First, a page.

5.0 out of 5 stars Ban This Filth 31 Dec 2012
Format:Hardcover|Verified Purchase
Fantastic purchase, and a facinating insight into British social and moral history. Bought a second copy as a birthday gift for a friend.
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4 of 5 people found the following review helpful
4.0 out of 5 stars Outraged! 27 Dec 2012
Format:Kindle Edition|Verified Purchase
Highly entertaining read for those who lived through Mrs Whitehouse's era of letterwriting...possibly an insight into a lost world for the email-only generation. A tad wordy in its style (the writer loves his complex sentences...) but a thorough and sometimes biting overview of an uptight, Daily Mail-reading woman who was already thirty years too late by the time she wrote her first letter.
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5.0 out of 5 stars Cultural history at its enjoyable best 10 Jan 2014
Format:Hardcover|Verified Purchase
Like a lot of people who grew up in the 1970s, I have always felt that Mary Whitehouse was a prudish, fun-hating bigot on the wrong side of just about every issue she got involved with. I can't say this book changed my mind about her, but I was left with respect for the fact she stood up for what she believed in, and never gave up her point. She comes out of the book as a more complex character than one might have thought, but hardly more likeable (although some of her antagonists were supercilious and patronising to the extent that there were a couple of instances in the book where I felt myself cheering Mary on). The irony is that while Mrs Whitehouse was getting aerated about what was being broadcast, we now know that far worse was going on behind the scenes of British light entertainment, and probably had been for some time.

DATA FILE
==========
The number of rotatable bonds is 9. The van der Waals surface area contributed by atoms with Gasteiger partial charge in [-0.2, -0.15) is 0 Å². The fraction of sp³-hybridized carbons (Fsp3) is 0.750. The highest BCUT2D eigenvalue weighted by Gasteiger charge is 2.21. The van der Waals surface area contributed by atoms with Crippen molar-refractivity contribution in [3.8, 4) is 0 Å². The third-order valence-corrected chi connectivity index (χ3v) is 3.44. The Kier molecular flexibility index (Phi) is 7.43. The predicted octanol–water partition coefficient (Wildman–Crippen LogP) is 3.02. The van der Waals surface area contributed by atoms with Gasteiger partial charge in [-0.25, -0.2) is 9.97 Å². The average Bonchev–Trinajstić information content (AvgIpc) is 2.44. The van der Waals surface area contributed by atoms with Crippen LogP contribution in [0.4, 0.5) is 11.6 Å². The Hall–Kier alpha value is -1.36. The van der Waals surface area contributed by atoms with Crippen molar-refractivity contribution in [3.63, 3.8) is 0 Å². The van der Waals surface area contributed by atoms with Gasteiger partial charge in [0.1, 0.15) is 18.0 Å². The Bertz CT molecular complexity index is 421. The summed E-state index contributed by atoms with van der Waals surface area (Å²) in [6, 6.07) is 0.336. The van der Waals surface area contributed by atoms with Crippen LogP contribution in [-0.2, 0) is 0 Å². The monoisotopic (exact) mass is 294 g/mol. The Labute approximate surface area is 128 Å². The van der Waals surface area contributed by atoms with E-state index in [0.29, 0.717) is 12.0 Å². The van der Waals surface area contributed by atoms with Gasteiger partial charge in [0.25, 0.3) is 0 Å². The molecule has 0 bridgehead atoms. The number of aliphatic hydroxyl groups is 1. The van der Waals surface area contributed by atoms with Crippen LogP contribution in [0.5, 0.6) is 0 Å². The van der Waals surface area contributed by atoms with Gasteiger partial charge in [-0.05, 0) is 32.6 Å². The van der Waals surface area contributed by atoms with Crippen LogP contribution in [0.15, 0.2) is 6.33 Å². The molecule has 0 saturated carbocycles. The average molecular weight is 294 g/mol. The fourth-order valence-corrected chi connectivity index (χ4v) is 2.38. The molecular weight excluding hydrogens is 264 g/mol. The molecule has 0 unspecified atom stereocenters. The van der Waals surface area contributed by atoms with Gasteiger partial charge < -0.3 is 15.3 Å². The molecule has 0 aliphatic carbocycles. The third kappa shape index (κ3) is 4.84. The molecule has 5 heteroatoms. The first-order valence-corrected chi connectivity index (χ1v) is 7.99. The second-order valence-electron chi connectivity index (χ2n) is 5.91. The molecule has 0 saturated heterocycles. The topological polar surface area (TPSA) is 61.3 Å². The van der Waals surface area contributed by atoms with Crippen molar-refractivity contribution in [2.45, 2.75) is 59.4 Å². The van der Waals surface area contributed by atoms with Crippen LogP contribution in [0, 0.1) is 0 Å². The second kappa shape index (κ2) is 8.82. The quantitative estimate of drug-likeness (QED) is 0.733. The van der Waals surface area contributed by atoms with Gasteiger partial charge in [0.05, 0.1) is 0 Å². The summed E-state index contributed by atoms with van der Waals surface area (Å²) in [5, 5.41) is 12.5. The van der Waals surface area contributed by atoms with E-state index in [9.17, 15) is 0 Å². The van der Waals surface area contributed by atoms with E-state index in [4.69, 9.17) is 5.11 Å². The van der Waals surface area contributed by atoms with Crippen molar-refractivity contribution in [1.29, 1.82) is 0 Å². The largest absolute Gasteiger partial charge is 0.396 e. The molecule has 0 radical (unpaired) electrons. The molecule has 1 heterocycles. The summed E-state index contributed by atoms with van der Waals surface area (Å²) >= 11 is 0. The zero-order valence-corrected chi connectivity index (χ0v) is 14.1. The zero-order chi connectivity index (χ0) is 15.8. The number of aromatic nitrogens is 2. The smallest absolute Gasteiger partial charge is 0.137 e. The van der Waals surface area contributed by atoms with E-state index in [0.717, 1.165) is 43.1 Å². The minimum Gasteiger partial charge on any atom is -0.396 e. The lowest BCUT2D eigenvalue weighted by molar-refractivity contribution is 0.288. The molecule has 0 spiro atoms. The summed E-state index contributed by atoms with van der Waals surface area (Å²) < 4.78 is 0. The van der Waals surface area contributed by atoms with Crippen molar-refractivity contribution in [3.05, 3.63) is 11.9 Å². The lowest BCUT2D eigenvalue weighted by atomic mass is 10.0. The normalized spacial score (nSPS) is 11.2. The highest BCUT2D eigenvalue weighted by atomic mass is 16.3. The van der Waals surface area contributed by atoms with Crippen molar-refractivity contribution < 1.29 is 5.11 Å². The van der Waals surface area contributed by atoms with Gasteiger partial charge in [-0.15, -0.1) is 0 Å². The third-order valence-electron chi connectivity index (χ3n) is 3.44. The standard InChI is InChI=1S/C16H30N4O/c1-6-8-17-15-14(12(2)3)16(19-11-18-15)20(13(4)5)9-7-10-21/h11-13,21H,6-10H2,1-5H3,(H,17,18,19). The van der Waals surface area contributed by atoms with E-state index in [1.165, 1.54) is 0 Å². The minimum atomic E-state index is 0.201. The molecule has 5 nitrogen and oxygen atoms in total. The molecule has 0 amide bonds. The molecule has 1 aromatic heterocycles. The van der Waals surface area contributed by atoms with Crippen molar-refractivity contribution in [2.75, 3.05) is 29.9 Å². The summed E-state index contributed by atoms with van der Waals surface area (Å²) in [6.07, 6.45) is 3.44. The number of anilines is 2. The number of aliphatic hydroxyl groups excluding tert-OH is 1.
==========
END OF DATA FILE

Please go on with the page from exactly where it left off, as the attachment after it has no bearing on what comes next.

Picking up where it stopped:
Anyway, this is a highly entertaining read which tells you a lot about the state of British culture in the 70s and 80s, about the British right of the same period - and about just how ghastly some of the bien pensant cultural panjundrums of the era could be.
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3.0 out of 5 stars An OK read 6 Jan 2014
By traveller TOP 500 REVIEWER
Format:Paperback|Verified Purchase
I found this quite a difficult book to 'get into' but otherwise it provides an insight into how Mary Whitehouse and her organisation came to prominence, and the concerns they raised about TV content. It also reflects how society changed from the 1960s to the 1980s and beyond regarding TV programme content.
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4 of 6 people found the following review helpful
4.0 out of 5 stars An interesting collection of correspondence. 24 Dec 2012
By Matt W
Format:Kindle Edition|Verified Purchase
Certainly provides insight into the changes in what's viewed as 'acceptable' in popular culture over the last couple of generations. Finished the book with a feeling we have become more tolerant in many ways (for the better) but much more 'moralistic' since the end of the 20th Century with regard to aspects of ethics that were of no concern to the subject.

She really was an interesting character.